Labor Day is the U.S. holiday that pays tribute to the American workers’ movement. For some that means a day off of laboring to relax and enjoy with our friends and family. For others, it’s a day off of our careers that can be dedicated to completing house projects that have been sitting on to-do lists. I sit in the latter of these two camps where three-day weekends usually mean a few trips to the hardware store.
My husband has wanted a barbecue since we had donated ours back in 2015 when we moved to Southern California. With all the Labor Day Weekend sales, we set out to buy one at OSH.
As we passed the plumbing aisle, I commented to my husband, “We still need to replace our kitchen faucet.”
It’s been on our to-do list since we bought our home last December. The faucet has been stuck to the left and who knows how long it had been separated from the sink. Doing dishes and cleaning the sink means regularly sopping up the water underneath that had dripped through the rusting holes. We have avoided this project because we have not been able to decide whether to invest in our “future kitchen” high-end faucet that we’ll keep when we eventually remodel, or buy the cheapest one we can find that we know is only a short-term solution.
My husband replied, “There you go. That can be your new thing for the day. I can talk you through it if you need help, but you can do it all by yourself.”
I’ll admit that when it comes to certain house projects, I defer to traditional gender roles. Mostly because, unlike my husband, I was never taught how to do them growing up. Therefore, our default when it comes to house projects is sticking to what we individually know. I know some of the basics like how to paint, spackle, hammer nails, drill holes, screw screws, and use a hand saw. Until today, plumbing has been a foreign skill.
The perfect time to learn is now. It may take more time, but might as well grow my capabilities.
“Sure!” I responded. “Let’s do it.”
We chose the cheapest almost identical replacement faucet and today’s new challenge was decided.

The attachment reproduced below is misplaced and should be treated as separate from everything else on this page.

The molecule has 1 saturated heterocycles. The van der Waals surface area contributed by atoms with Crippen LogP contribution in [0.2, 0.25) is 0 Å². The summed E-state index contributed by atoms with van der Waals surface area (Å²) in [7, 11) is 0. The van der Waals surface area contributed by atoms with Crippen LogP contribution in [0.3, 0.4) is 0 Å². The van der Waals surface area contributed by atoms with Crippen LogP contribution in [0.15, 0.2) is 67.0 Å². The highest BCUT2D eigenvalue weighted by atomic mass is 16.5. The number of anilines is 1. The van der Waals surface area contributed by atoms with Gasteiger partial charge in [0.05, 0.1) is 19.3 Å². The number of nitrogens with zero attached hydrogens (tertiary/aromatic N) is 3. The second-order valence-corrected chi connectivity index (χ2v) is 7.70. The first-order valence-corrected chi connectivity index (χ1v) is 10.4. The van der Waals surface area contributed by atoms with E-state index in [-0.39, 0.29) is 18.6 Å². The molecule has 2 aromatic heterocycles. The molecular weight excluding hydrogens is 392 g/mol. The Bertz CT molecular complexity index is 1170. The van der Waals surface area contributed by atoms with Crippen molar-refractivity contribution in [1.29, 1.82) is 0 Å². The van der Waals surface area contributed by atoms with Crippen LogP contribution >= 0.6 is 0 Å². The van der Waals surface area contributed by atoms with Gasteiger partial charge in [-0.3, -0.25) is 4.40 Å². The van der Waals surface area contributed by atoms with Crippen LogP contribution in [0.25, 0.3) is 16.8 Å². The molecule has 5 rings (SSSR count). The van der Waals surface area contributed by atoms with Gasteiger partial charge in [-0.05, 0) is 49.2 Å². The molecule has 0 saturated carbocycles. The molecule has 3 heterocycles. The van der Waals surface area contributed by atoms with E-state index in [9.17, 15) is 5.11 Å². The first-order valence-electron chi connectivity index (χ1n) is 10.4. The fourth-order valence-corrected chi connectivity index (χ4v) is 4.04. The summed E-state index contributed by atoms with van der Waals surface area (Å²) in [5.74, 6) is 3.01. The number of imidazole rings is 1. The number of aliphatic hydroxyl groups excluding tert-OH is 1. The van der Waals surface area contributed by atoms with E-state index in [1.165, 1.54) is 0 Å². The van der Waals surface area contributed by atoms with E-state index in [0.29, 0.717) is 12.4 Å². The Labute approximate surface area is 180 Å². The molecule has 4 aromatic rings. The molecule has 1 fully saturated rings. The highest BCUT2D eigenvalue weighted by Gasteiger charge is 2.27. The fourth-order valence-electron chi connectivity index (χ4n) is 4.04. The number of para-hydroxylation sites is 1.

Our old, crusty and askew faucet and the new faucet we picked out:
Turn off the water to both hot and cold water lines. (It helps that there’s a knob marked “off” with an arrow pointing right.)
Check that the water is indeed off by trying to turn on the faucet. If no water runs, you can move to step 3.
Unclip the spray hose from the main faucet and then unscrew the black plastic nut under the spray nozzle hole. Use an adjustable crescent wrench to unscrew the hot and cold water tubes from the faucet.
Remove the old, nasty faucet.
Clean the sink around the faucet holes.
Roll out a small pasta-like string of plumbers putty. Circle the putty around the holes so that it can create a seal once placed down.
Place the faucet in the holes. Screw the left black, plastic nut on beneath the sink.
Insert the pipe for the spray hose through the right hole and secure that with a black, plastic nut beneath the sink.
Insert the spray hose.
Reattach the hoses to the appropriate pipes on the faucet. Tighten with the wrench.
Remove the aerator. Turn on the water and check for leaks.
Run hot and cold water for 60 seconds each and ensure both are working. Check again for leaks.
Replace the aerator. You’re all done!
If I can figure out how to install a new faucet, anyone can! I also realized that I should lean in to learning how to do more house projects and not feel intimidated just because I have never done it before. I feel like She-Ra, Princess of Power! It’s amazing how empowering it can be to learn to do something as simple as replacing a faucet.